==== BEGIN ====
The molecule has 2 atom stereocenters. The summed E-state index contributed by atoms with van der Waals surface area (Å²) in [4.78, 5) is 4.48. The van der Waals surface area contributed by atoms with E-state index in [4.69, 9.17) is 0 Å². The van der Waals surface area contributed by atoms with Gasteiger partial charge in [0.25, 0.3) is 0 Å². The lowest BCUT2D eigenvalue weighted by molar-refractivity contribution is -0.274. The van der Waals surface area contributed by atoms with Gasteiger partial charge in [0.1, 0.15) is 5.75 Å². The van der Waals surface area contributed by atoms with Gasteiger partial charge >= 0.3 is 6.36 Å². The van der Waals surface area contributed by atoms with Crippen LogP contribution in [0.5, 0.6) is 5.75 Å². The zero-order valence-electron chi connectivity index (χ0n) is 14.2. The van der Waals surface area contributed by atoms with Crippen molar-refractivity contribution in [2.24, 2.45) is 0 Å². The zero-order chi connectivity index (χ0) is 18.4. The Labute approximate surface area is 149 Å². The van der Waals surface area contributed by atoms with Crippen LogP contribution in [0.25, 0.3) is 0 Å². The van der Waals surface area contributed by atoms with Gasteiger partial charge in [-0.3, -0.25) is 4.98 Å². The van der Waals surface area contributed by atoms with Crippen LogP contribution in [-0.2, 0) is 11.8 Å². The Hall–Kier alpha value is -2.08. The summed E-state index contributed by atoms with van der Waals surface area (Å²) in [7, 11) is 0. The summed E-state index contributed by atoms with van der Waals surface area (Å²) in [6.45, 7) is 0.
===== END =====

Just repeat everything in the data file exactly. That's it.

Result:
The molecule has 2 atom stereocenters. The summed E-state index contributed by atoms with van der Waals surface area (Å²) in [4.78, 5) is 4.48. The van der Waals surface area contributed by atoms with E-state index in [4.69, 9.17) is 0 Å². The van der Waals surface area contributed by atoms with Gasteiger partial charge in [0.25, 0.3) is 0 Å². The lowest BCUT2D eigenvalue weighted by molar-refractivity contribution is -0.274. The van der Waals surface area contributed by atoms with Gasteiger partial charge in [0.1, 0.15) is 5.75 Å². The van der Waals surface area contributed by atoms with Gasteiger partial charge >= 0.3 is 6.36 Å². The van der Waals surface area contributed by atoms with Crippen LogP contribution in [0.5, 0.6) is 5.75 Å². The zero-order valence-electron chi connectivity index (χ0n) is 14.2. The van der Waals surface area contributed by atoms with Crippen molar-refractivity contribution in [2.24, 2.45) is 0 Å². The zero-order chi connectivity index (χ0) is 18.4. The Labute approximate surface area is 149 Å². The van der Waals surface area contributed by atoms with Crippen LogP contribution in [0.25, 0.3) is 0 Å². The van der Waals surface area contributed by atoms with Gasteiger partial charge in [-0.3, -0.25) is 4.98 Å². The van der Waals surface area contributed by atoms with Crippen LogP contribution in [-0.2, 0) is 11.8 Å². The Hall–Kier alpha value is -2.08. The summed E-state index contributed by atoms with van der Waals surface area (Å²) in [7, 11) is 0. The summed E-state index contributed by atoms with van der Waals surface area (Å²) in [6.45, 7) is 0.